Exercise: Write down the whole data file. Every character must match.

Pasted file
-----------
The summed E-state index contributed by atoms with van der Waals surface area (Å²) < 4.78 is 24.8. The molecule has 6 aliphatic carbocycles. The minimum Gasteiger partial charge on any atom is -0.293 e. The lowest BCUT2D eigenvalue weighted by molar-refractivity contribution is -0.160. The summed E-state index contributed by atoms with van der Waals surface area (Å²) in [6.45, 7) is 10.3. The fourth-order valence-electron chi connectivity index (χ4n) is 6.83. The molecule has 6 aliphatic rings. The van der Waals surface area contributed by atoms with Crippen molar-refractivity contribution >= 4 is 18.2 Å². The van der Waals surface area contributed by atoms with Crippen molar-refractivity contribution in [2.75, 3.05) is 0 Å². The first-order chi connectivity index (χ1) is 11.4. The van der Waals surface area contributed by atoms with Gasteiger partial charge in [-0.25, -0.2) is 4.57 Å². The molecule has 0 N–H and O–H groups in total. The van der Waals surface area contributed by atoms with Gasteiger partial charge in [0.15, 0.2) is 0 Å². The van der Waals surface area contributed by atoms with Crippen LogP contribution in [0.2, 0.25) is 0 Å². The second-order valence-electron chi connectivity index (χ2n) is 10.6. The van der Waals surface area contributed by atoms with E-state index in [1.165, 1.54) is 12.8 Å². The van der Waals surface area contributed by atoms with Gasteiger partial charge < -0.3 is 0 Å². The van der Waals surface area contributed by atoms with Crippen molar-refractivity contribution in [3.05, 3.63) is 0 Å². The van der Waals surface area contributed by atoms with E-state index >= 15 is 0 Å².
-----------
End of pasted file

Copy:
The summed E-state index contributed by atoms with van der Waals surface area (Å²) < 4.78 is 24.8. The molecule has 6 aliphatic carbocycles. The minimum Gasteiger partial charge on any atom is -0.293 e. The lowest BCUT2D eigenvalue weighted by molar-refractivity contribution is -0.160. The summed E-state index contributed by atoms with van der Waals surface area (Å²) in [6.45, 7) is 10.3. The fourth-order valence-electron chi connectivity index (χ4n) is 6.83. The molecule has 6 aliphatic rings. The van der Waals surface area contributed by atoms with Crippen molar-refractivity contribution >= 4 is 18.2 Å². The van der Waals surface area contributed by atoms with Crippen molar-refractivity contribution in [2.75, 3.05) is 0 Å². The first-order chi connectivity index (χ1) is 11.4. The van der Waals surface area contributed by atoms with Gasteiger partial charge in [-0.25, -0.2) is 4.57 Å². The molecule has 0 N–H and O–H groups in total. The van der Waals surface area contributed by atoms with Gasteiger partial charge in [0.15, 0.2) is 0 Å². The van der Waals surface area contributed by atoms with Crippen LogP contribution in [0.2, 0.25) is 0 Å². The second-order valence-electron chi connectivity index (χ2n) is 10.6. The van der Waals surface area contributed by atoms with E-state index in [1.165, 1.54) is 12.8 Å². The van der Waals surface area contributed by atoms with Gasteiger partial charge < -0.3 is 0 Å². The van der Waals surface area contributed by atoms with Crippen molar-refractivity contribution in [3.05, 3.63) is 0 Å². The van der Waals surface area contributed by atoms with E-state index >= 15 is 0 Å².